Some Days It Just Doesn’t Pay….

Well yesterday was one of those days where I woke up hurting, went out detecting and came home hurting even more. I did find coins….eighty five cents in clad!  Based on time spent, gas used, battery drainage that comes out to about minus a buck fifty an hour, not including the sore back, feet and necessary nap.

So if you are wanting to see a photo or video of Dallas Dick’s Sunday morning adventure, forget about it!



You all should know by now that I am a coin hunter. It’s what got me started in this pastime, and it’s what keeps me going now, albeit at much slower pace. I don’t think I will ever get over the excitement of seeing that silver dime or quarter after removing a plug.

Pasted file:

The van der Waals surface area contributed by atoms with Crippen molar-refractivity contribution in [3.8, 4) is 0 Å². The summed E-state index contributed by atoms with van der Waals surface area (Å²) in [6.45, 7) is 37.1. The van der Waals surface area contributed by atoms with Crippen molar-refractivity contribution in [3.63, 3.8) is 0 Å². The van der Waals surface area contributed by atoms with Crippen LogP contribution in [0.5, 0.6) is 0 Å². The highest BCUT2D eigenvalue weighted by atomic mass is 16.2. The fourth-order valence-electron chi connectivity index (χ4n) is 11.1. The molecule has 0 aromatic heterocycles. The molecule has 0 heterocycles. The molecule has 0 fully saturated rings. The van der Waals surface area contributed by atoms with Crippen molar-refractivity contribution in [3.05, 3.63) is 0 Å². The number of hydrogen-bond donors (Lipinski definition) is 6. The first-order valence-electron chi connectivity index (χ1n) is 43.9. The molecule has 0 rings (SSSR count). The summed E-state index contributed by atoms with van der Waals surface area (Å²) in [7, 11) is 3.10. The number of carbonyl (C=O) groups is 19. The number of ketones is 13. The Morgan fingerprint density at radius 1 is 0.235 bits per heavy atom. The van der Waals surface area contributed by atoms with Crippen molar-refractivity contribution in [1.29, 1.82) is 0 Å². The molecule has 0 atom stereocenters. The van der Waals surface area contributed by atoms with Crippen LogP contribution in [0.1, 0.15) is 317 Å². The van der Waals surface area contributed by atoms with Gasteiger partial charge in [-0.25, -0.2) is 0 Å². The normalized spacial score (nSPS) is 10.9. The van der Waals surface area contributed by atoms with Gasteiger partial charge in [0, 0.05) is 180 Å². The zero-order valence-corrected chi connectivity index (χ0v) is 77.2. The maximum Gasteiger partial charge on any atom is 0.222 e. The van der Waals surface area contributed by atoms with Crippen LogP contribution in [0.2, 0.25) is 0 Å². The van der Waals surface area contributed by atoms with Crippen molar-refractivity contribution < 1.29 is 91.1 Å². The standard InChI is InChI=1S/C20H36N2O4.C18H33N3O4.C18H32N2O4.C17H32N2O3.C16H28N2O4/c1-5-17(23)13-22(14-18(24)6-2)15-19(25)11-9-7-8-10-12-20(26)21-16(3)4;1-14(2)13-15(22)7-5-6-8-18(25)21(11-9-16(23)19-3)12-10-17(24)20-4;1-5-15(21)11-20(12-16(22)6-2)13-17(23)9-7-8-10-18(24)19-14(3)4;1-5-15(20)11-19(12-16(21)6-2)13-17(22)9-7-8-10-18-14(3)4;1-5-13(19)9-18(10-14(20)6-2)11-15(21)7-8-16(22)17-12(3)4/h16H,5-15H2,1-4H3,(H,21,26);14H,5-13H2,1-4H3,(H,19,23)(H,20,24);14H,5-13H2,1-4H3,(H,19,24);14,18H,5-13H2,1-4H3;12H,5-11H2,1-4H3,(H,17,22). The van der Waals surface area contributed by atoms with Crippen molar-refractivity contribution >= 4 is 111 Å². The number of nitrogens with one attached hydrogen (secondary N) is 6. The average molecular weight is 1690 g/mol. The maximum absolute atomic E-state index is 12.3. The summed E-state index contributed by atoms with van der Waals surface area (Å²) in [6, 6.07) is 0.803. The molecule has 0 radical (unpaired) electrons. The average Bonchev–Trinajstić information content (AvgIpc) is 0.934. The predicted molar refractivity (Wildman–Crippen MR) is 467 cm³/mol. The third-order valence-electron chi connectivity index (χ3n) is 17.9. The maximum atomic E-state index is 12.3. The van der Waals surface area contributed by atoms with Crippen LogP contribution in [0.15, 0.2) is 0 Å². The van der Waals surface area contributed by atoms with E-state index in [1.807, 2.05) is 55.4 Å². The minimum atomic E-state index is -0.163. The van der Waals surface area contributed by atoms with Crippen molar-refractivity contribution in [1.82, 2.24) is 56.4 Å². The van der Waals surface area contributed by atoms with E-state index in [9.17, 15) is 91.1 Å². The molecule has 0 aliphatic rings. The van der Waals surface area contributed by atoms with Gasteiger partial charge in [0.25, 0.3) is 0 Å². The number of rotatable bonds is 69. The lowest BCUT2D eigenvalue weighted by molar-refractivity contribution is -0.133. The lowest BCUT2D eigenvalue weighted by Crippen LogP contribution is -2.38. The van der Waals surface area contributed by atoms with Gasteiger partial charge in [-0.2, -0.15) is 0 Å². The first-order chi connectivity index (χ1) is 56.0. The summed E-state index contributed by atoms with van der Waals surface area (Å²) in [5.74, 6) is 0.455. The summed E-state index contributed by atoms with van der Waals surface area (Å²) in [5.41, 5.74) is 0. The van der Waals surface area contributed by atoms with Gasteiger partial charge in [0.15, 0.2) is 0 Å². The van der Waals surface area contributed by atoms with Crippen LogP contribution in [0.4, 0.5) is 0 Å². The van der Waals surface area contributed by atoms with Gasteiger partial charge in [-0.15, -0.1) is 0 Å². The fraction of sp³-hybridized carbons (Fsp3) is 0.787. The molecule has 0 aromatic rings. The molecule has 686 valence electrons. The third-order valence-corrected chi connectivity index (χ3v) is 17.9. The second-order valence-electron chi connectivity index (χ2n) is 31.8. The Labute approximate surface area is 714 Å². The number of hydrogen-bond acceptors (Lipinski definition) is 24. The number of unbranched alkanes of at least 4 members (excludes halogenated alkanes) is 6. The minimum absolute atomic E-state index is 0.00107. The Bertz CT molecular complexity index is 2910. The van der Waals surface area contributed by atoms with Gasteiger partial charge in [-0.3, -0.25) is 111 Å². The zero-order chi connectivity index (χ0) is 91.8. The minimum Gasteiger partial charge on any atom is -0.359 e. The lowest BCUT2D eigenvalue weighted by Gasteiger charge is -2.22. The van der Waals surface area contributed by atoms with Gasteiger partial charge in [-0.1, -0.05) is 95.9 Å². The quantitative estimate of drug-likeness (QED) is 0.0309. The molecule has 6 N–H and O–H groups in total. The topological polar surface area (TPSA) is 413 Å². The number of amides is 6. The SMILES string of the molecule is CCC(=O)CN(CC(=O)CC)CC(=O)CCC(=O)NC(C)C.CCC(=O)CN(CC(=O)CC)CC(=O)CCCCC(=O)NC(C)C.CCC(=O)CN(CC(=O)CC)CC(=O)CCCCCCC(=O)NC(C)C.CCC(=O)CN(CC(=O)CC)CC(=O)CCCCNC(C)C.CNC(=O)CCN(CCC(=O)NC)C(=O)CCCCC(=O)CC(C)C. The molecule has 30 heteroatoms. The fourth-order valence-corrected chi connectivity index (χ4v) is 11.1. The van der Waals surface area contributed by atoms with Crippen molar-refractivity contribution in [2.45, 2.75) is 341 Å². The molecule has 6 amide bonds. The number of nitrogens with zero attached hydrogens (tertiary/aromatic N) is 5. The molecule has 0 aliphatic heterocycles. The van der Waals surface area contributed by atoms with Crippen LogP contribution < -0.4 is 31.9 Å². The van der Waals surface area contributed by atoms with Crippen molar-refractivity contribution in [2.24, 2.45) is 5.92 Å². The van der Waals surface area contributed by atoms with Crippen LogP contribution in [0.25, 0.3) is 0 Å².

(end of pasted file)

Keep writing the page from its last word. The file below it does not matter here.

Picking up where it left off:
I’ve had a couple of people ask me where I go when I detect and my answer is usually “down the road a piece”.  You see I don’t like to share this information for one reason….I don’t want YOU find MY coins.  It is what it is my friend, and I am pretty sure you understand.

Now having said that I will throw a couple of things at you from my “Coin Hunting in Depth” book and you can take them for what they’re worth.

The following pretty much deals with old grove areas but I will talk more about a few of my other favorites in future updates (good things come to those who wait…LOL).



Now that I got your attention….

Quite often you will need to make quick decisions about where to spend your time detecting. You may only have an hour or two and you can’t waste it driving any distance.  When I am faced with this (which is almost always now) I usually head to the closest park or school. I am fortunate in that I am close to both and while they are not old as in “turn of the century”, they can and will offer up silver every now and then. If I had my druthers I would spend my time at an old picnic grove or cellar hole, but as of now I have neither at my disposal (working on one potential grove but more investigative work is needed).